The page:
When it comes to Email and texting, BlackBerry has always delivered. And the Storm is no exception. Push worked flawlessly with my Microsoft Exchange server – not surprising, given not too all that much has changed beyond…well, a large touch screen. Expect the traditional BlackBerry setup for email and text, complete with full-fledged search functionality.
While the on-screen keyboard (in landscape mode) is fine for shorter emails or texts, it might frustrate heavy users who are used to scribing lengthy emails while away from their desktops. I found pushing down the screen for each and every letter a bit clunky, but to be fair, allowing the learning to run its course may well make this a non-issue.
The Storm’s browser is quick, intuitive, and in most cases does a fine job rendering mobile content as well as full on web pages. Each click of the screen zooms in on the area clicked. You can also switch to a cursor when navigating web sites, but this was usually a slow process. One drawback – the Storm’s browser doesn’t allow for tabbed browsing. If you want to have more than one page open at a time, tough luck.
The Storm’s huge screen makes watching movies on the phone a pleasure. The screen is plenty bright, and the colors are vivid. Playing music or watching a slideshow of your stored photos is also a positive experience. Conveniently, all menus include a “Now Playing” selection option so you can jump right back to the music player from whatever you’re doing. Expect a standard media setup, with album art, the ability to create playlists, shuffle, and the like.
The Storm has 1GB of onboard storage space, and comes with an 8GB MicroSD card for a total of 9GB of space. If 9GB isn’t enough to accommodate your library of music, video and photos, the Storm can support MicroSD cards up to 16GB.
The Storm is equipped with a 3.2 megapixel camera with auto focus. There’s also a flash – although not a very bright one. Image quality was pretty good, assuming the object was perfectly still. Unfortunately it took a couple seconds to focus and snap a shot, so capturing anything on the move (and doing it well) is next to an impossible feat. The Storm can take videos as well, although at 320×240 resolution, video quality was nothing better than mediocre and there was a significant amount of artifacting.
It may seem a bit unnecessary to devote an entire section to copy and paste. And yet, when the market-redefining Apple iPhone is conspicuously lacking such a seemingly no-brainer feature (that is until iPhone OS 3.0 is released this summer), the Storm scores some easy points by offering a well-integrated copy and paste function. Just place two fingers on either side of the text you want to copy, and the text will become highlighted. You can then fine tune the selection, hold down on it to bring up the copy a paste menu, and select copy. Storm 1, iPhone 0 in this realm.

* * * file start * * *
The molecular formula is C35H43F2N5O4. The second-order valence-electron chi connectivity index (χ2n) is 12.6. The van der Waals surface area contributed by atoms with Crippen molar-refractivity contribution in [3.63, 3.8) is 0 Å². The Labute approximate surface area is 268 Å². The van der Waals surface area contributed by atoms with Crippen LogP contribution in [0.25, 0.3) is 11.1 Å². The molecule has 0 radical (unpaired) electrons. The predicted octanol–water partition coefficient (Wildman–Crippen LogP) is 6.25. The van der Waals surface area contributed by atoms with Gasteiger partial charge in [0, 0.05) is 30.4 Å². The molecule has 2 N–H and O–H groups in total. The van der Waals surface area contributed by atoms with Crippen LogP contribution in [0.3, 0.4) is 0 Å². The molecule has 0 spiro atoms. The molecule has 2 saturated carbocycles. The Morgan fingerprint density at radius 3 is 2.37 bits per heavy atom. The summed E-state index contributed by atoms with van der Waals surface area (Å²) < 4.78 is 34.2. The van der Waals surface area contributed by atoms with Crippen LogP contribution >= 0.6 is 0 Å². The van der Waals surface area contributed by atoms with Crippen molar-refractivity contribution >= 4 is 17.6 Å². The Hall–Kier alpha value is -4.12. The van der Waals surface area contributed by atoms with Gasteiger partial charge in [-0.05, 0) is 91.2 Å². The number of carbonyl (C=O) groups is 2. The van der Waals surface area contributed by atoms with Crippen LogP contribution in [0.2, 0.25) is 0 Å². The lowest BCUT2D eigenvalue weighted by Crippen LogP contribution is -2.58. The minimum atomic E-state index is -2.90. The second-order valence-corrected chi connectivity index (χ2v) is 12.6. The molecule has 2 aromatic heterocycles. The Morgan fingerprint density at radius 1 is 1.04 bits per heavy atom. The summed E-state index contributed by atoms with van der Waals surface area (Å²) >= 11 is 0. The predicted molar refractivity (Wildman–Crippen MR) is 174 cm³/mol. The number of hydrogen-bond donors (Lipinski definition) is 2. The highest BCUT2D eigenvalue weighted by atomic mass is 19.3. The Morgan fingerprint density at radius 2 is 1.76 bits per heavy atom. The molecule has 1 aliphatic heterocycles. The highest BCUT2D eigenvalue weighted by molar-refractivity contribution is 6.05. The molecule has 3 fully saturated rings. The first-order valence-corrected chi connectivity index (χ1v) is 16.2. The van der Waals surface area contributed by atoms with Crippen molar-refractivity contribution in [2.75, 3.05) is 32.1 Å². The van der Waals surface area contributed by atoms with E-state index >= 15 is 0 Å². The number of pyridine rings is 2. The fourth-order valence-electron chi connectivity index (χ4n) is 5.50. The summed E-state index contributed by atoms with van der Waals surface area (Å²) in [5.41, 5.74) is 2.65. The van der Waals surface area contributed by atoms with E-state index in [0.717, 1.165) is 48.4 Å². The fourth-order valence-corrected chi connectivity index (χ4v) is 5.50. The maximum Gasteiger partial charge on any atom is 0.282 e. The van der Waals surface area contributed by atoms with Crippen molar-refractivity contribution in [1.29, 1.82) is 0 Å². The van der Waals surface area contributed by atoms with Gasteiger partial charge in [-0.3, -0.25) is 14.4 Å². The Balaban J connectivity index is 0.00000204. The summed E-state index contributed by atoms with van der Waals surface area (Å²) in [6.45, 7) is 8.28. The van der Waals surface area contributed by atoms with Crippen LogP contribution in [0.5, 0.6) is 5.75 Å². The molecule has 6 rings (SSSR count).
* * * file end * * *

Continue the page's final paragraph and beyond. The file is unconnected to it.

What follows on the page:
The Storm supports v2.1, Headset, Handsfree, DUN, OPP, FTP, BPP, HID Bluetooth Profiles. It’s sad but true. No WiFi on the Storm. But Verizon’s EVDO network does step up to the plate to ease the pain, offering refreshingly quick download speeds for apps and web pages. The Storm does support VZ Navigator for $2.99 for one day of use or $9.99 per month.
The Storm has a lot going for it. If you’re not ready to say goodbye to the tactile pleasure you get from having the buttons on your BlackBerry spring back at you, the Storm’s innovative touch technology may be that happy medium you have been looking for. In keeping close to its roots, the Storm’s messaging doesn’t disappoint. Media playback on the Storm’s impressive screen is a memorable experience, and the phone’s full HTML browser does a nice job. The Storm, however, is not for the epic emailer and still suffers from some bugginess. WiFi would have also been nice. RIM’s touch screen BlackBerry may not take the market by Storm this time, but it is in many ways a great device that is sure to please Verizon subscribers looking for both messaging and media might.